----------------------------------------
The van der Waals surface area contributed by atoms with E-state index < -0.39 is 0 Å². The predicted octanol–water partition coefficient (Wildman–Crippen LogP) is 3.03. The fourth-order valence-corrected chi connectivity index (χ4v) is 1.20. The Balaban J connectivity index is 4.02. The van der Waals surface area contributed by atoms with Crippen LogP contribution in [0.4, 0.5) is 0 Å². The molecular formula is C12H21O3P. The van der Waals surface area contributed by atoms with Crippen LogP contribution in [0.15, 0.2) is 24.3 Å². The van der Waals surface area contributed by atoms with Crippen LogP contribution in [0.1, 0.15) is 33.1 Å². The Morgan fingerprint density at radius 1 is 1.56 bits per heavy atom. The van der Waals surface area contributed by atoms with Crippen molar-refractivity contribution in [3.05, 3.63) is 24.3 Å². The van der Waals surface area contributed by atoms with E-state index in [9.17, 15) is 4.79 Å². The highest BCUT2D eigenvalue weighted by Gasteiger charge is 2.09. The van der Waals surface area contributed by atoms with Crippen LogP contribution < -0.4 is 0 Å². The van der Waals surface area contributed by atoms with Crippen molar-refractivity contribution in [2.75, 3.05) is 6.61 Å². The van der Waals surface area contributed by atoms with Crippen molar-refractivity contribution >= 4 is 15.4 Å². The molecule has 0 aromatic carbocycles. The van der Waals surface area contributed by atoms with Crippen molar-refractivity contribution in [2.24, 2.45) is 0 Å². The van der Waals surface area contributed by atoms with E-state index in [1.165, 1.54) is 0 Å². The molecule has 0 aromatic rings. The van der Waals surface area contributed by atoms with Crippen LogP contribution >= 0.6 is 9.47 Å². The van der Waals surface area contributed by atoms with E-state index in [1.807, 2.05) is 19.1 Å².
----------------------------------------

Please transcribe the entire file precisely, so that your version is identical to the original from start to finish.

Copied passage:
The van der Waals surface area contributed by atoms with E-state index < -0.39 is 0 Å². The predicted octanol–water partition coefficient (Wildman–Crippen LogP) is 3.03. The fourth-order valence-corrected chi connectivity index (χ4v) is 1.20. The Balaban J connectivity index is 4.02. The van der Waals surface area contributed by atoms with Crippen LogP contribution in [0.4, 0.5) is 0 Å². The molecular formula is C12H21O3P. The van der Waals surface area contributed by atoms with Crippen LogP contribution in [0.15, 0.2) is 24.3 Å². The van der Waals surface area contributed by atoms with Crippen LogP contribution in [0.1, 0.15) is 33.1 Å². The Morgan fingerprint density at radius 1 is 1.56 bits per heavy atom. The van der Waals surface area contributed by atoms with Crippen molar-refractivity contribution in [3.05, 3.63) is 24.3 Å². The van der Waals surface area contributed by atoms with E-state index in [9.17, 15) is 4.79 Å². The highest BCUT2D eigenvalue weighted by Gasteiger charge is 2.09. The van der Waals surface area contributed by atoms with Crippen LogP contribution < -0.4 is 0 Å². The van der Waals surface area contributed by atoms with Crippen molar-refractivity contribution in [2.75, 3.05) is 6.61 Å². The van der Waals surface area contributed by atoms with Crippen molar-refractivity contribution >= 4 is 15.4 Å². The molecule has 0 aromatic carbocycles. The van der Waals surface area contributed by atoms with Crippen molar-refractivity contribution in [2.24, 2.45) is 0 Å². The van der Waals surface area contributed by atoms with E-state index in [1.165, 1.54) is 0 Å². The molecule has 0 aromatic rings. The van der Waals surface area contributed by atoms with Crippen LogP contribution >= 0.6 is 9.47 Å². The van der Waals surface area contributed by atoms with E-state index in [1.807, 2.05) is 19.1 Å².